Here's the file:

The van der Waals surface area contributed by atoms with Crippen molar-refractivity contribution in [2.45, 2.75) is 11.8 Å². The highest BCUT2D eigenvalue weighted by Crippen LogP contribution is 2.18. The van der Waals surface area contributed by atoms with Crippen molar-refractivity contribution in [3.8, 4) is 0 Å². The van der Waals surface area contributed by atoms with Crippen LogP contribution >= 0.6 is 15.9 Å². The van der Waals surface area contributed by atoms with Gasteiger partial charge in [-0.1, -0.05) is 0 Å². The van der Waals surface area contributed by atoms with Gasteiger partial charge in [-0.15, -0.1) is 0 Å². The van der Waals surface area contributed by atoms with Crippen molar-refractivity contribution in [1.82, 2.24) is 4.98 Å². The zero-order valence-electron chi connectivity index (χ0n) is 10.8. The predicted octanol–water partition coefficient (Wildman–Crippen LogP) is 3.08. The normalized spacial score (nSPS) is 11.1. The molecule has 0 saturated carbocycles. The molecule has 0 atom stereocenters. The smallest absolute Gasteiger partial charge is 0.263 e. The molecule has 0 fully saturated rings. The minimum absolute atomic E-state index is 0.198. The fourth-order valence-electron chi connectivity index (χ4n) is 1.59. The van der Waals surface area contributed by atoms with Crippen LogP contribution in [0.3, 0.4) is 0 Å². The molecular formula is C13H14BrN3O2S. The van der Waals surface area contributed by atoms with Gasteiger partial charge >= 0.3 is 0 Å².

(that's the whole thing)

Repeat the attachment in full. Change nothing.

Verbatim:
The van der Waals surface area contributed by atoms with Crippen molar-refractivity contribution in [2.45, 2.75) is 11.8 Å². The highest BCUT2D eigenvalue weighted by Crippen LogP contribution is 2.18. The van der Waals surface area contributed by atoms with Crippen molar-refractivity contribution in [3.8, 4) is 0 Å². The van der Waals surface area contributed by atoms with Crippen LogP contribution >= 0.6 is 15.9 Å². The van der Waals surface area contributed by atoms with Gasteiger partial charge in [-0.1, -0.05) is 0 Å². The van der Waals surface area contributed by atoms with Gasteiger partial charge in [-0.15, -0.1) is 0 Å². The van der Waals surface area contributed by atoms with Crippen molar-refractivity contribution in [1.82, 2.24) is 4.98 Å². The zero-order valence-electron chi connectivity index (χ0n) is 10.8. The predicted octanol–water partition coefficient (Wildman–Crippen LogP) is 3.08. The normalized spacial score (nSPS) is 11.1. The molecule has 0 saturated carbocycles. The molecule has 0 atom stereocenters. The smallest absolute Gasteiger partial charge is 0.263 e. The molecule has 0 fully saturated rings. The minimum absolute atomic E-state index is 0.198. The fourth-order valence-electron chi connectivity index (χ4n) is 1.59. The van der Waals surface area contributed by atoms with Crippen LogP contribution in [0.3, 0.4) is 0 Å². The molecular formula is C13H14BrN3O2S. The van der Waals surface area contributed by atoms with Gasteiger partial charge >= 0.3 is 0 Å².